Most people, even some philosophers, confuse theory with ↑hypothesis. This is a mistake, because a theory is not a single proposition but an infinite set of propositions. Therefore it is far more difficult to confirm or to falsify than a single hypothesis. (Analogy: a net is stronger than either of its component threads, hence harder to make and to rip.) Another serious confusion is that between theories and &languages. This is a mistake because theories make assertions, whereas languages are neutral. The mistake is part of formalism, the mathematical component of nominalism.

A theory may refer to objects of any kind, nondescript or well-defined, conceptual or concrete, and its assumptions may be true, partially true, false, or neither. The condition of logical deducibility from the initial assumptions confers formal (syntactical) unity upon the theory. This allows one to treat theories as (complex) individuals. These individuals possess emergent properties that none of their components (propositions) possess, such as consistency (noncontradiction).

Example 1: Set theory, graph theory, and Boolean algebra are abstract (uninterpreted) theories. Example 2: Number theory, Euclidean geometry, and the infinitesimal calculus are interpreted mathematical theories. Example 3: Classical mechanics, the theory of natural selection, and neoclassical microeconomics are factual theories. Nonexample: The assumptions “All As are Bs,” and “All Cs are Ds,” where the predicates A, B, C, and D are not inter-definable, do not constitute a system, hence do not generate a hypothetico-deductive system. Indeed, no consequences derive jointly from them.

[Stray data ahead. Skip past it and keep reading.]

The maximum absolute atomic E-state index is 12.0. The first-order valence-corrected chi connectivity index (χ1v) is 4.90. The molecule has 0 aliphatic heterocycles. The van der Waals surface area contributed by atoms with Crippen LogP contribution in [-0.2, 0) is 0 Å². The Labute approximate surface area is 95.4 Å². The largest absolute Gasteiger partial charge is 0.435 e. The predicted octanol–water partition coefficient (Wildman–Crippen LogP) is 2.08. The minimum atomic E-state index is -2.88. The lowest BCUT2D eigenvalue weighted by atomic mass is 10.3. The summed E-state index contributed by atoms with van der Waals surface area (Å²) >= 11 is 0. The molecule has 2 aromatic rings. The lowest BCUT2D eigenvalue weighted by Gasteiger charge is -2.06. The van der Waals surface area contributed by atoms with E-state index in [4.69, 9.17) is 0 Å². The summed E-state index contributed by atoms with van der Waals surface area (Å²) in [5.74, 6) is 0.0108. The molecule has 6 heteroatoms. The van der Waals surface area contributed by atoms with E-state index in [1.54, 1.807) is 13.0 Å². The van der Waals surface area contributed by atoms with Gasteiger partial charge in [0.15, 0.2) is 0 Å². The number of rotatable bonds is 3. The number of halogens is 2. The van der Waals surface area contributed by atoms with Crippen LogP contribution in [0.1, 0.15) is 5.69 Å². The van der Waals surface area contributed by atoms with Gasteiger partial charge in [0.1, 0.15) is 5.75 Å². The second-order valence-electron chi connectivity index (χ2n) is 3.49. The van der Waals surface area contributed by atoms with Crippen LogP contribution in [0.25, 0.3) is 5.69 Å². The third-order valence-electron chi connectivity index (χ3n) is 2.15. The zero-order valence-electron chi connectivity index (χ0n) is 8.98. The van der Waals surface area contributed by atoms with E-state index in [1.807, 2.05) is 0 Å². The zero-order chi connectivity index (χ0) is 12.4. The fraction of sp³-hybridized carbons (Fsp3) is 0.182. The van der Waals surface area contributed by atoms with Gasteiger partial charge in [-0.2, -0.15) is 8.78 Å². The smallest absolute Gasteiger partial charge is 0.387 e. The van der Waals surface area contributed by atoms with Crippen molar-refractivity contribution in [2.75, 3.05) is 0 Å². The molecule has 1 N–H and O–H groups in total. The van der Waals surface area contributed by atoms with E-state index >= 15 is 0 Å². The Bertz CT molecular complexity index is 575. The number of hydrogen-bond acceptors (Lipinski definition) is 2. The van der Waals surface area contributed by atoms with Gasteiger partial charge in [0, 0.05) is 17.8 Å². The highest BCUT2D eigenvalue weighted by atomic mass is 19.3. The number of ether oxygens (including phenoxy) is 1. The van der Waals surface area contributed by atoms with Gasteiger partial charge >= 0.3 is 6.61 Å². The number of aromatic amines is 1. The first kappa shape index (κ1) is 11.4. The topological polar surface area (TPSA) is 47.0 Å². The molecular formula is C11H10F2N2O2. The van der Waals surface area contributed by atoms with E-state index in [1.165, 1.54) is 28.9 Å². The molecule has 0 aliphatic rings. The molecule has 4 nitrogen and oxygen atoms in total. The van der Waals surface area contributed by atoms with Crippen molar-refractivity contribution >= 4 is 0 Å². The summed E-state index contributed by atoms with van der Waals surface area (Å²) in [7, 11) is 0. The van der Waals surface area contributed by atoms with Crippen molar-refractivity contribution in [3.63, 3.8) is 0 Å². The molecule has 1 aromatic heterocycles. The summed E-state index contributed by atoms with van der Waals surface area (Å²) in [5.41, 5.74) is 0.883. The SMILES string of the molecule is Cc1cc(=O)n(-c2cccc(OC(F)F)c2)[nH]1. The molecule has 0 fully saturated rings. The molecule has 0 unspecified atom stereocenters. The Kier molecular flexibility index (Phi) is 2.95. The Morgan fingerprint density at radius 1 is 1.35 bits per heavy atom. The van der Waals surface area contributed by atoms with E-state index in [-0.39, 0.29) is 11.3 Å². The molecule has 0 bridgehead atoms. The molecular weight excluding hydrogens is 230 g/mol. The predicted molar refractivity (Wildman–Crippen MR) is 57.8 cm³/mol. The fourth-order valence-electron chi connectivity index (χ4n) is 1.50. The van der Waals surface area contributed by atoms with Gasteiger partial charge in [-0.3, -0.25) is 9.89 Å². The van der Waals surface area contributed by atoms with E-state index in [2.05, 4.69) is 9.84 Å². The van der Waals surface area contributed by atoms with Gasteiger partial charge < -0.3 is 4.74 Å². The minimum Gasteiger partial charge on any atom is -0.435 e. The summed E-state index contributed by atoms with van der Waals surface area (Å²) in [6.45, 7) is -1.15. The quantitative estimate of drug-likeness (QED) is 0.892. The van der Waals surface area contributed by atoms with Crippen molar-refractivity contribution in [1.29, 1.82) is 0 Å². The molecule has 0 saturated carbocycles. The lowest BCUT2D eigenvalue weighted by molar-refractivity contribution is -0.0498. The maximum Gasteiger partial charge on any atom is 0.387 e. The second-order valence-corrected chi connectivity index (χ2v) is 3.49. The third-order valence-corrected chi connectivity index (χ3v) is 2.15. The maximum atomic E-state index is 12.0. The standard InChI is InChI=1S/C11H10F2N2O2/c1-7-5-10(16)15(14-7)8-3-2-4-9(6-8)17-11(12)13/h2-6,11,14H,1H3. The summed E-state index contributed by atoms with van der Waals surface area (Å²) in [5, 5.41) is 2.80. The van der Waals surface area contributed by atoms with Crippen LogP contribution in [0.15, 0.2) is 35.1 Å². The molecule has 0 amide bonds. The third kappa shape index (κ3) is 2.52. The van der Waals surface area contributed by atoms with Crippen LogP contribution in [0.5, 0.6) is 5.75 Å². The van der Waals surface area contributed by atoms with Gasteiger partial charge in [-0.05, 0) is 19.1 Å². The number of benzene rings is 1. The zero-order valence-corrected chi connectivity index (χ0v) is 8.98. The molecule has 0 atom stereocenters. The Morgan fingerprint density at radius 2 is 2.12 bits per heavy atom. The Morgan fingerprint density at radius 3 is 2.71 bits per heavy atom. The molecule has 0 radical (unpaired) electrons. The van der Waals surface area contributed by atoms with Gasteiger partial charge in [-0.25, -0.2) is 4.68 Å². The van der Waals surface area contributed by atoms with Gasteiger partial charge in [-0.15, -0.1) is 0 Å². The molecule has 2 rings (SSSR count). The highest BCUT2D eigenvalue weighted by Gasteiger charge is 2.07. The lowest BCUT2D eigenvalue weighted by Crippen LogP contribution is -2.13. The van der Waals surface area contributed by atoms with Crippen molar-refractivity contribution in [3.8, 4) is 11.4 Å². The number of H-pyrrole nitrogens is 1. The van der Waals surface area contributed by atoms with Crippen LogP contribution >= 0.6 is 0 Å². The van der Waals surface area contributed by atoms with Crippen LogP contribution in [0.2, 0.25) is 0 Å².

HYPOTHESIS Educated guess. A statement that embraces more than the data that suggest or confirm it. All the empirical generalizations and law-statements, even the well-confirmed ones, are hypotheses. Thus, human knowledge is largely hypothetical. However, not all hypotheses are equally plausible: whereas some are proffered as tentative, others are regarded as very close to total truth, and still others as final: plausibility. Examples of definitive truths that started out as tentative hypotheses: “The universe has evolved,” “There are force fields,” “RNA takes part in protein synthesis,” and “Individual decision making is located in the prefrontal cortex.”

Edited by AlexL

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I make a distinction between "theory" and "model" when I think it is necessary.  A theory explains certain facts in terms of others.  A model predicts certain facts from others.  So, for example, chemistry is a theory and a model, because it contains explanatory relationships as well as predictive methods.  Quantum mechanics is a pure model, devoid of (generally accepted) metaphysics.  (But QM plus the "many worlds" interpretation would be a theory and a model.)  Our understanding of much psychology is theory, rather than model, explanatory without much predictiveness.

Re: Hypothesis and theory.  I tend to think of them as points on a continuum.  A hypothesis is merely a set of explanatory relationships suggested by the facts.  A hypothesis becomes a theory when its consequences have been explored without finding contradictions.  Go further and the theory becomes a certainty, a fact in itself.